Back in the present Melissa (Michelle Simone Miller) is all grown up and so is her pet crab. She’s also an orphan due to a mysterious accident, which I’m not so sure she didn’t have a hand in, blew up their house and her parents. Her pet crab started out with the name Peewee, but now goes by the name of Goliath. He didn’t name himself, she did. Crabs, giant or normal sized, lack the almost uncanny ability to name themselves. I know it’s sad, but that’s the way it is. This isn’t your normal girl/crab relationship either; she has a psychic connection with it and apparently on a routine to semi-routine basis calls it out of the pond on moonlit nights. These “callings” require her to be naked and twirling. That’s my kind of calling.
Her best friend from high school, Jennifer Kane (Kathryn Metz), comes looking to reconnect one evening. Jen’s gone all Hollywood and is now a famous B-movie actress. She knows how to fight too and gets her jollies from kicking the shit out of tanked, local deputy, Sonny Huggins (Rich Lounello), at the local Road House. Actually she only did it this one time, but he had it coming, he’s kind of a douche.
In the meantime, Sheriff Clarke (Ken VanSant), is having a hard time trying to figure what made these weird footprints and tore a hole in this farmer’s barn. This is where Stewart MacKendrick (A.J. DeLucia), comes in. He’s a biology or ecology expert, or some such expert, who finds a giant, shed, crab shell (legs, claws and all) in the woods along with some recently, hatched eggs. Remember when I said the FX was integrated very well into the movie. This is one of my favorite shots. The discovery of that giant shell next to the ruins of this old, stone house. It’s a miniature but it looks perfectly at home within the live action footage. The bartender, Moe (Steve Diasparra), of that aforementioned roadhouse, meets the little critters and dies horribly. Soon various others are bumping into the Goliath and getting pulled apart. The movie doesn’t quite mimic that cool ass DVD cover, for the crab isn’t Godzilla huge enough to pluck fighter jets out of the sky, but it does face off with a couple, when the Sheriff calls them in to bomb the pond. The ending didn’t go as expected, which means, yes, there conceivably could be a Queen Crab II somewhere on the horizon. In fact there better be.
The acting varies from actor to actor, but never gets unwatchable, and since this was done on a Corman-esque shoestring all locations are actual locations, which is sometimes refreshing to see in a movie, but in the commentary Director Piper would kill to have a multi-million budget to actually build sets. I want him to have a budget like that too someday. If he can do this on a shoestring, just think of the wonders he could create with just a million bucks.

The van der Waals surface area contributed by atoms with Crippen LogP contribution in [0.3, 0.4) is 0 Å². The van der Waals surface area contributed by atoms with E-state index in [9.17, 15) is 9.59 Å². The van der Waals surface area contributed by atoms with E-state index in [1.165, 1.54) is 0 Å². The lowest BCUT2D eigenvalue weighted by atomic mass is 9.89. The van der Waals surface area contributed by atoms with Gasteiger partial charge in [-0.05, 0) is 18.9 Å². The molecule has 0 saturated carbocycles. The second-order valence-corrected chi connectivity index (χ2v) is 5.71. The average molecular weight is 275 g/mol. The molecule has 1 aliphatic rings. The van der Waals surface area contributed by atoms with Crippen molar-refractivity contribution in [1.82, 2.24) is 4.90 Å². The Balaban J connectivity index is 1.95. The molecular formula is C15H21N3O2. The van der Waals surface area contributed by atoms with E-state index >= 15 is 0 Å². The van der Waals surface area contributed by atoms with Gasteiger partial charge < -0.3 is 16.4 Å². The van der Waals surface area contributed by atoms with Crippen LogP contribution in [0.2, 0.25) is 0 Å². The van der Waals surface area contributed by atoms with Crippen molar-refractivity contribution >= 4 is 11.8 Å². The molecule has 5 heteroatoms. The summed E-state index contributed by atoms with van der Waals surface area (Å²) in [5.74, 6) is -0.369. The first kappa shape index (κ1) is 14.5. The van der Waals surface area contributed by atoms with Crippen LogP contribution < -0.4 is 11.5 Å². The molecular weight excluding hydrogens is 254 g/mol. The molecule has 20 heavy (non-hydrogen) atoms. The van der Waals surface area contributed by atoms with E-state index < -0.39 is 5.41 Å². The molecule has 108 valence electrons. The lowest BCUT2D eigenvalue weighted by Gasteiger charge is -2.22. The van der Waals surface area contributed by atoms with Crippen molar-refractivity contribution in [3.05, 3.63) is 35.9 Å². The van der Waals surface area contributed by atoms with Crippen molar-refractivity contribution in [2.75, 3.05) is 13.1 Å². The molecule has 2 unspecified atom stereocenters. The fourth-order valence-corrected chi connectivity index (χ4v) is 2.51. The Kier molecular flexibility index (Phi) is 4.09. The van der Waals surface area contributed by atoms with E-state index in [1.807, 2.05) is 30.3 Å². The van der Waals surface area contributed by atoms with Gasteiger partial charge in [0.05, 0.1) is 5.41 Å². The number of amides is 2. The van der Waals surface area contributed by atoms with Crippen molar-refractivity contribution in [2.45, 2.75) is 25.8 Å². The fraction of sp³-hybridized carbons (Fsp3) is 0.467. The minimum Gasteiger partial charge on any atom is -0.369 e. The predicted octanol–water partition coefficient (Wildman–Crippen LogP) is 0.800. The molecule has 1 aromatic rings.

Back on September 29th Wild Eye Releasing put out Queen Crab on DVD only!
Video/Audio/Subtitles: 1.78:1 (?) widescreen—Dolby Digital Mono—No subtitles
The transfer looked good, but the only problem I had with this movie was the audio in a couple of scenes. The ones in the bar were terrible. So much so in one instant you can barely hear the dialogue. Piper addresses this in the commentary and it’s basically one of the cons of filming on a shoestring.
- Audio Commentary with Writer/Director/Co-producer Brett Piper, Actor/Technician/Co-producer Mark Polonia, Actor Steve Diasparra and Technician Anthony Polonia
- Bloopers (4:02)
- Behind The Scenes: Queen Crab Consequences (7:31)
- Behind The Scenes: Queen Crab Conversations (7:40)
- Behind The Scenes: Composing The Queen (5;41)
- Triclops Trailer
- Dark Sleep Trailer
- Jurassic Prey Trailer
- Wild Eye Releasing Trailers: The Amazing Bulk, Queen Crab, Raiders Of The Lost Shark, The Mothman Curse, Swamphead, They Will Outlive Us All, Paranormal Halloween, American Poltergeist
Personally, I found the best extra on the disc to be the commentary, where you get the lowdown on how, where and why everything was filmed.
By the way the plot mentioned on the back of the DVD is deceptive. It mentions a meteor crashing into the lake and awakening the giant crab. Yeah, that doesn’t happen. There is no meteor, no crash, no nothing of that nature. Not that that’s a bad angle, it just doesn’t happen in this particular movie.
Update: Wild Eye Releasing explained to me why that description on the back cover bears no resemblance to any plot point in the movie: “The description on the back was a cheap nod to the 50s monster movies, but it backfired, everyone thinks we screwed up – it was not a mistake, it was intentional!”